Whether it is through an online business locator tool like Yelp or your own Facebook page, the presence of unsolicited customer reviews for large and small businesses has surged. Everyone has an opinion and there is no question that positive online ratings and reviews can be a cheap and effective marketing tool. However, caution is advised following the implementation of the Consumer Rights Act 2015, as those online reviews could have some unintended consequences for retailers who are supplying services, as well as goods, to their customers.
The Consumer Rights Act 2015 applies to all contracts between traders and consumers for the supply of services entered into after 1 October 2015. The statutory terms included in all contracts to supply a service include the obligation to perform the services with reasonable care and skill, to only require the customer to pay a reasonable price (and no more) if the price is not known from the start, and to provide the services within a reasonable time, if the time for performance is not agreed in advance. However, another statutory term included in these service contracts may catch some retailers unawares: anything said or written to the consumer by or on behalf of the trader about the trader or the service, if taken into account by the consumer either when deciding to enter into the contract or when making any decision about the service, after contracting, becomes a term of the contract unless otherwise expressly qualified or amended by agreement.
The upshot? Those unsolicited customer reviews that rave about your services are now a term under your contract for the supply of services that can be enforced by the customer. Take an example: a beauty retailer decides to offer hair and makeup services in-store. Naturally the customers love the service and post favorable reviews on the retailer's Facebook page. One of those reviews says: "I love this store. You never have to wait for your appointment and your makeup and hair will always be finished in 30 minutes." The retailer's marketing team "likes" the post and thanks their happy customer for such a positive review. A potential customer reads this positive review and decides to make an appointment. The store is busy and she waits for 20 minutes. The makeup and hair then take another 45 minutes to finish. The customer refuses to pay for the service on the grounds that the retailer did not provide the services within the agreed time (30 minutes). The retailer argues no time for performance had been agreed and the services were provided within "a reasonable time" (65 minutes). Unfortunately, the customer has the better argument because the Facebook review, acknowledged by the retailer, has made 30 minutes the agreed time for performance of the hair and makeup services!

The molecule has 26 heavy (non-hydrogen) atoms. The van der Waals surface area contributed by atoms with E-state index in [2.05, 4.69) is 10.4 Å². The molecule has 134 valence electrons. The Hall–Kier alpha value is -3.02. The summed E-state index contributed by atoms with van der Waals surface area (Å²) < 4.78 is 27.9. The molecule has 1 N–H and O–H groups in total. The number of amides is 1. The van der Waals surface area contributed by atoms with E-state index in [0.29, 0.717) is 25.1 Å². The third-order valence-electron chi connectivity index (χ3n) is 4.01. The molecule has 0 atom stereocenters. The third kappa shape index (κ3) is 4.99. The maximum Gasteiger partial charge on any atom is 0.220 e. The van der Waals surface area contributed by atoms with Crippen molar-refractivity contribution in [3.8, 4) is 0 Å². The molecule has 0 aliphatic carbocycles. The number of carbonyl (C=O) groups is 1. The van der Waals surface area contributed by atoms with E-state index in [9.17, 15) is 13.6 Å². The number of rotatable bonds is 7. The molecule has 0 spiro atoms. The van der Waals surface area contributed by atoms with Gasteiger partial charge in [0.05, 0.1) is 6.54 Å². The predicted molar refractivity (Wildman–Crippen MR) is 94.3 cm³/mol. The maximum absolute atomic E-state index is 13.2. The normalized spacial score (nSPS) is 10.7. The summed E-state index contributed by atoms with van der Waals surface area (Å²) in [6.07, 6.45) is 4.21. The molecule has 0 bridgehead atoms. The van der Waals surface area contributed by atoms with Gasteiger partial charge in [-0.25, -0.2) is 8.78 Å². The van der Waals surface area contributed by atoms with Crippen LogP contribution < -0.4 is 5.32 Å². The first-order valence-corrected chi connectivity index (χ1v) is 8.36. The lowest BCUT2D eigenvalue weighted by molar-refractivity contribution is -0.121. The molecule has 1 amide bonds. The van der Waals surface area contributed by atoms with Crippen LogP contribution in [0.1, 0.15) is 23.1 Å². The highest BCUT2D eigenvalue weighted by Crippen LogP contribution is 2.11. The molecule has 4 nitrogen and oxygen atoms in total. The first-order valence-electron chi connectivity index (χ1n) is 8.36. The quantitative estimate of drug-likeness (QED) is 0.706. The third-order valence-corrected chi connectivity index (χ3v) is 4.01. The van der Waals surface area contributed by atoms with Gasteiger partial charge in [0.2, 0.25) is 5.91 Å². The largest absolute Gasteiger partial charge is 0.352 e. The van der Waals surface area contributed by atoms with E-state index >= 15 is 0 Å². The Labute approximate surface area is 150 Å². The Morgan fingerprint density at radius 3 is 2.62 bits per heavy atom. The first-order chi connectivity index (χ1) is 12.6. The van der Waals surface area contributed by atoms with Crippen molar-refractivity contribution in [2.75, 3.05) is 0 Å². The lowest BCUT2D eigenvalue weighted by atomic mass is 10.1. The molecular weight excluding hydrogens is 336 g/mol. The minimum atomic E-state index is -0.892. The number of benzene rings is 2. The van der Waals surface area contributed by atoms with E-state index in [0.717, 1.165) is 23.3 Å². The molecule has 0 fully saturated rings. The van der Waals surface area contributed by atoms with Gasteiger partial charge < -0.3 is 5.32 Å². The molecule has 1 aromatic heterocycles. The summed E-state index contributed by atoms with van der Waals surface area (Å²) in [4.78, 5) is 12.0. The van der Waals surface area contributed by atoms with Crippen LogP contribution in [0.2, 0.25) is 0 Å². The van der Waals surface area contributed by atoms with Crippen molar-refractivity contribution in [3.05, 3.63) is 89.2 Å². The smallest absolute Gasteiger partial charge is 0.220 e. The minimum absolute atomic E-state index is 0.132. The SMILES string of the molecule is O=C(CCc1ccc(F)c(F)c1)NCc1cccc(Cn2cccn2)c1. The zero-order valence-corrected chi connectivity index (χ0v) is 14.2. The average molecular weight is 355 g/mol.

So what to do about those unsolicited customer reviews? Don't abandon your social media marketing, but do pay close attention to posts and reviews and be aware that uncorrected statements can have unintended results.
Also see our article from the May 2016 EU Retail newsletter on consumer protection law in relation to online reviews and endorsements.